Railway authorities in China installed thermal scanners at some train stations to check passengers for fevers and keep the disease from spreading over their vast rail networks.
"The infectious outbreak is our call to arms. Time is lives," said a front-page article in the newspaper Beijing Daily.
The number of SARS deaths worldwide rose yesterday to at least 588.
Scientists credited quarantines for breaking the chain of transmission in Hong Kong.
Chinese University of Hong Kong researchers say the territory's SARS outbreak is losing momentum and should dwindle by next month or July and die out no later than October.
But Singapore, which had hoped to deem itself SARS-free as early as this week, may have suffered a setback amid reports of a new possible outbreak at its largest mental health facility, officials said.
The most recent confirmed SARS case in Singapore was on April 27, and the World Health Organization (WHO) had said it would announce the city-state's outbreak was under control if there were no new cases 20 days after the last reported infection.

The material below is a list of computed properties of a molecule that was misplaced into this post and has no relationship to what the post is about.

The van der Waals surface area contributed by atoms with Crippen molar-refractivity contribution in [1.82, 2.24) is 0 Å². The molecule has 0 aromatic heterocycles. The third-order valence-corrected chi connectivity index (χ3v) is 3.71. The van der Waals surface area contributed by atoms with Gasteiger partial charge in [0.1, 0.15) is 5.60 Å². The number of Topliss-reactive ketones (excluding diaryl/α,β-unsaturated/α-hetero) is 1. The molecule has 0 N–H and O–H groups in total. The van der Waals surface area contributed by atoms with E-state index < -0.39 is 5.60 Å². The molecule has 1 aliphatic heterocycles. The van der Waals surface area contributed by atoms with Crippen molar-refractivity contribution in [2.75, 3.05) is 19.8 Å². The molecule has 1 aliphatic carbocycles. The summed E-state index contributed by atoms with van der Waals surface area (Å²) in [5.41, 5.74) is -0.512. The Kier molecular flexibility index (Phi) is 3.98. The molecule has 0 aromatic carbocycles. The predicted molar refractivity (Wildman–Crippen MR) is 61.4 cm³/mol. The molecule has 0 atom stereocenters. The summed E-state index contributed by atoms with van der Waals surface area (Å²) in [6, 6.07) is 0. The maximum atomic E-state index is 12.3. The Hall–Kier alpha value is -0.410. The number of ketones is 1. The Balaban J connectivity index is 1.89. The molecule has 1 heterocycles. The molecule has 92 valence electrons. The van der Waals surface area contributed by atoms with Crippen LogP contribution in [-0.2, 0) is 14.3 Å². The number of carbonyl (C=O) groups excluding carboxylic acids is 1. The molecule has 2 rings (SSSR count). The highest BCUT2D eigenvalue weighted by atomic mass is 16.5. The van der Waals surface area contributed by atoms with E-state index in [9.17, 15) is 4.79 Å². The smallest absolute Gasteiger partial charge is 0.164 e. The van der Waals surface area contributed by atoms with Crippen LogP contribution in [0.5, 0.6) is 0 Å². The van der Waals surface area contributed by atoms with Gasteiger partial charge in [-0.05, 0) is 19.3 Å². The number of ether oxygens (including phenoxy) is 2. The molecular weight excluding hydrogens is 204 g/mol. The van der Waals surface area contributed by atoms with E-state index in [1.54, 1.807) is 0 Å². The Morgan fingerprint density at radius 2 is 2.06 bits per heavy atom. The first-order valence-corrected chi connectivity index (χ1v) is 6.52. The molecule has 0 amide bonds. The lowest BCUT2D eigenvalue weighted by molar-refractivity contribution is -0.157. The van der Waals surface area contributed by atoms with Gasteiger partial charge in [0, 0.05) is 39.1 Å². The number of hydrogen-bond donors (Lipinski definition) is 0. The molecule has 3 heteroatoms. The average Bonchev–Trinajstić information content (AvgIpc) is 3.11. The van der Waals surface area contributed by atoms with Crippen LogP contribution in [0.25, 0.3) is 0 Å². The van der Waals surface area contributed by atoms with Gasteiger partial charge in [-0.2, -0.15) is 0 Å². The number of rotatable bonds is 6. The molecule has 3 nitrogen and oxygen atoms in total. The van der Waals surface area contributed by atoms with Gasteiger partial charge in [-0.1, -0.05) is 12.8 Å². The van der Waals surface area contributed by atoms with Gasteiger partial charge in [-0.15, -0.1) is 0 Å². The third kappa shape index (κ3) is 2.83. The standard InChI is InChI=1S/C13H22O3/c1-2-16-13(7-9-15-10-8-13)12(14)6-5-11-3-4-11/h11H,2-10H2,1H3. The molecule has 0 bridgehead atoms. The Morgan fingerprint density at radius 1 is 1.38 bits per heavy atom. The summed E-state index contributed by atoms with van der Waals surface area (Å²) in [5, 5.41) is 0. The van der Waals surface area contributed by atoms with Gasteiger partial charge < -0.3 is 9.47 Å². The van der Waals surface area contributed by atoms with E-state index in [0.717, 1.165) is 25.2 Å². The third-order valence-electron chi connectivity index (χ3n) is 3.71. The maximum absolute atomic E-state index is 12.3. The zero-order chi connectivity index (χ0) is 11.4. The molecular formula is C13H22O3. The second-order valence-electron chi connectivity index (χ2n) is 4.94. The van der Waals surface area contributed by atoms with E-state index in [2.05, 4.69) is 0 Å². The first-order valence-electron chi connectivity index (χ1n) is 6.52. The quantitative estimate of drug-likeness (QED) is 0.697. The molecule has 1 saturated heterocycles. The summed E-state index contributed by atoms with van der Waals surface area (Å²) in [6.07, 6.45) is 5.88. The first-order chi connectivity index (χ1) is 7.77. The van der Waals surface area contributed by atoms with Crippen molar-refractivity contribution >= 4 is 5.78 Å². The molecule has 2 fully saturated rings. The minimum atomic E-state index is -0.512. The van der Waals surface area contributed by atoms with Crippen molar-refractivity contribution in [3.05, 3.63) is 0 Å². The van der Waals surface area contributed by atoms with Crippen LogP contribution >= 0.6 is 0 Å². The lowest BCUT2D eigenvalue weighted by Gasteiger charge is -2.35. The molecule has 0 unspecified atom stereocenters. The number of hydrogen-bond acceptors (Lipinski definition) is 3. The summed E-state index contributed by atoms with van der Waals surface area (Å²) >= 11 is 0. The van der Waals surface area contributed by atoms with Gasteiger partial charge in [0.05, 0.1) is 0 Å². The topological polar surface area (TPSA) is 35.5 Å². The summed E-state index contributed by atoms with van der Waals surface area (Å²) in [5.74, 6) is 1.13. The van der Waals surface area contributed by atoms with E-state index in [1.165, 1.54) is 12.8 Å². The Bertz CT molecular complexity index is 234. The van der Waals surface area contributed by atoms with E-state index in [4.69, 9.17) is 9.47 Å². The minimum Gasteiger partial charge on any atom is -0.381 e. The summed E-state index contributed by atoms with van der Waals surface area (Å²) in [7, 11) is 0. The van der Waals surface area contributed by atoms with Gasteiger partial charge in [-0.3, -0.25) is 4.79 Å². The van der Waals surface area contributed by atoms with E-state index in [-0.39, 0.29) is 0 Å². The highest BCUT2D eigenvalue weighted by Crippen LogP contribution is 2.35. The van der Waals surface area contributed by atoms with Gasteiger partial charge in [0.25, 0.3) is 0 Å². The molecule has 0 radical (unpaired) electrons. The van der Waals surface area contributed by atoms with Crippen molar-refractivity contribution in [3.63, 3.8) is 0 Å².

The WHO lifted its travel warning against Toronto on April 30 after it decided the city's health authorities had contained the disease sufficiently.
More than 7,500 cases of severe acute respiratory syndrome have been reported worldwide.
In addition to the two fatalities, Hong Kong also reported just nine new cases of the disease yesterday. The territory's new cases have been in the single digits for 11 straight days.
In Beijing, the city government said its economic losses were estimated at 450 million yuan (US$54 million) in the first four months of this year, with arrivals of foreign visitors down some 60 percent.